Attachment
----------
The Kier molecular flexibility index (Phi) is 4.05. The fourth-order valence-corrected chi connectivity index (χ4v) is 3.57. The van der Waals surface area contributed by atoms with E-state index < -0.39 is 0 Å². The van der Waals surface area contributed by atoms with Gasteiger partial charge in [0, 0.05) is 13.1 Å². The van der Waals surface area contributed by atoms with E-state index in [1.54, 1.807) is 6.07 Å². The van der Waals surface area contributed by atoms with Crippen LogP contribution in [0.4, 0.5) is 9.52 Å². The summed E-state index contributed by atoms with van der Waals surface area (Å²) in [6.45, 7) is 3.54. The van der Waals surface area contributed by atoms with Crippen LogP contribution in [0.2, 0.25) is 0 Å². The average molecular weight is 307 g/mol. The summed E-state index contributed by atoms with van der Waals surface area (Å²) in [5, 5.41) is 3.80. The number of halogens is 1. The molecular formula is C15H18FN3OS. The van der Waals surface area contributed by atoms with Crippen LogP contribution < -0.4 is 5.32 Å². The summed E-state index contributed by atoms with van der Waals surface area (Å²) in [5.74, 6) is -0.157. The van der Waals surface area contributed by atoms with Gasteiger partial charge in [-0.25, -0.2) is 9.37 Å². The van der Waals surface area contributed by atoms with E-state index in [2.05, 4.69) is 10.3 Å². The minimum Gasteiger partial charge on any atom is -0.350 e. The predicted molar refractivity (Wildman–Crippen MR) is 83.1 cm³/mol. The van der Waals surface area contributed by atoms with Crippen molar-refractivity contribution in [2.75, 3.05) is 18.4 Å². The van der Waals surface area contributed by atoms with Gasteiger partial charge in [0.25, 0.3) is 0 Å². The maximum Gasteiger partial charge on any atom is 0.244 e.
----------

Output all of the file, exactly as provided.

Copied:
The Kier molecular flexibility index (Phi) is 4.05. The fourth-order valence-corrected chi connectivity index (χ4v) is 3.57. The van der Waals surface area contributed by atoms with E-state index < -0.39 is 0 Å². The van der Waals surface area contributed by atoms with Gasteiger partial charge in [0, 0.05) is 13.1 Å². The van der Waals surface area contributed by atoms with E-state index in [1.54, 1.807) is 6.07 Å². The van der Waals surface area contributed by atoms with Crippen LogP contribution in [0.4, 0.5) is 9.52 Å². The summed E-state index contributed by atoms with van der Waals surface area (Å²) in [6.45, 7) is 3.54. The van der Waals surface area contributed by atoms with Crippen LogP contribution in [0.2, 0.25) is 0 Å². The average molecular weight is 307 g/mol. The summed E-state index contributed by atoms with van der Waals surface area (Å²) in [5, 5.41) is 3.80. The number of halogens is 1. The molecular formula is C15H18FN3OS. The van der Waals surface area contributed by atoms with Crippen LogP contribution < -0.4 is 5.32 Å². The summed E-state index contributed by atoms with van der Waals surface area (Å²) in [5.74, 6) is -0.157. The van der Waals surface area contributed by atoms with Gasteiger partial charge in [-0.25, -0.2) is 9.37 Å². The van der Waals surface area contributed by atoms with E-state index in [2.05, 4.69) is 10.3 Å². The minimum Gasteiger partial charge on any atom is -0.350 e. The predicted molar refractivity (Wildman–Crippen MR) is 83.1 cm³/mol. The van der Waals surface area contributed by atoms with Crippen molar-refractivity contribution in [2.75, 3.05) is 18.4 Å². The van der Waals surface area contributed by atoms with Gasteiger partial charge in [0.25, 0.3) is 0 Å². The maximum Gasteiger partial charge on any atom is 0.244 e.